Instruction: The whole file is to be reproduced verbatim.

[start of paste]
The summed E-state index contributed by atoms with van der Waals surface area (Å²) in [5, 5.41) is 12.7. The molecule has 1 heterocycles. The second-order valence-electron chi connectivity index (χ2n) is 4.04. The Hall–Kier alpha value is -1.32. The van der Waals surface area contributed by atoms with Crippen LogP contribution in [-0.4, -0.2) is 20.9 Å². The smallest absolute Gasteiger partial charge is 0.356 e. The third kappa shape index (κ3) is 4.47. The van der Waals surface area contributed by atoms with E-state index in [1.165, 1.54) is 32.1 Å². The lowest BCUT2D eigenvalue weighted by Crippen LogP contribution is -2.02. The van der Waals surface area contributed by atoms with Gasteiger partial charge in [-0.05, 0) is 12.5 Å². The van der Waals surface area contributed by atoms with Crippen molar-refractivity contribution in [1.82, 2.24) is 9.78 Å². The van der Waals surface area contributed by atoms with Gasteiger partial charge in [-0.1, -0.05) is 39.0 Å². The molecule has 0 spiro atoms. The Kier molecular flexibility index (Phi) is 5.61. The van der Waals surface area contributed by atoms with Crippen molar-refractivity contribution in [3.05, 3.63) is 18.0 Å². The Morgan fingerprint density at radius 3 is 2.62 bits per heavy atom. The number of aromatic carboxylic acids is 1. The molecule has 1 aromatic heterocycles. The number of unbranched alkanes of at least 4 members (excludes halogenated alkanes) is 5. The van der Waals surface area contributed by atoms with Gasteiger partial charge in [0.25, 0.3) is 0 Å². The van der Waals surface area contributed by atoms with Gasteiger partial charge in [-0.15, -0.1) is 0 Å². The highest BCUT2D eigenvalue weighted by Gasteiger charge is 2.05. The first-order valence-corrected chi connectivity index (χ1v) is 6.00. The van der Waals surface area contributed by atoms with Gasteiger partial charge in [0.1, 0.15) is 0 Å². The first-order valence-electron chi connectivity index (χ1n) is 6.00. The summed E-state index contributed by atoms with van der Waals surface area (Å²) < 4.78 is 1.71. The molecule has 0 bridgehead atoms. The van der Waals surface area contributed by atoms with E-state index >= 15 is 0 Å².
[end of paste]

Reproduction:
The summed E-state index contributed by atoms with van der Waals surface area (Å²) in [5, 5.41) is 12.7. The molecule has 1 heterocycles. The second-order valence-electron chi connectivity index (χ2n) is 4.04. The Hall–Kier alpha value is -1.32. The van der Waals surface area contributed by atoms with Crippen LogP contribution in [-0.4, -0.2) is 20.9 Å². The smallest absolute Gasteiger partial charge is 0.356 e. The third kappa shape index (κ3) is 4.47. The van der Waals surface area contributed by atoms with E-state index in [1.165, 1.54) is 32.1 Å². The lowest BCUT2D eigenvalue weighted by Crippen LogP contribution is -2.02. The van der Waals surface area contributed by atoms with Gasteiger partial charge in [-0.05, 0) is 12.5 Å². The van der Waals surface area contributed by atoms with Crippen molar-refractivity contribution in [1.82, 2.24) is 9.78 Å². The van der Waals surface area contributed by atoms with Gasteiger partial charge in [-0.1, -0.05) is 39.0 Å². The molecule has 0 spiro atoms. The Kier molecular flexibility index (Phi) is 5.61. The van der Waals surface area contributed by atoms with Crippen molar-refractivity contribution in [3.05, 3.63) is 18.0 Å². The Morgan fingerprint density at radius 3 is 2.62 bits per heavy atom. The number of aromatic carboxylic acids is 1. The molecule has 1 aromatic heterocycles. The number of unbranched alkanes of at least 4 members (excludes halogenated alkanes) is 5. The van der Waals surface area contributed by atoms with Gasteiger partial charge in [0.25, 0.3) is 0 Å². The van der Waals surface area contributed by atoms with Gasteiger partial charge in [-0.15, -0.1) is 0 Å². The highest BCUT2D eigenvalue weighted by Gasteiger charge is 2.05. The first-order valence-corrected chi connectivity index (χ1v) is 6.00. The van der Waals surface area contributed by atoms with Gasteiger partial charge in [0.1, 0.15) is 0 Å². The first-order valence-electron chi connectivity index (χ1n) is 6.00. The summed E-state index contributed by atoms with van der Waals surface area (Å²) < 4.78 is 1.71. The molecule has 0 bridgehead atoms. The van der Waals surface area contributed by atoms with E-state index >= 15 is 0 Å².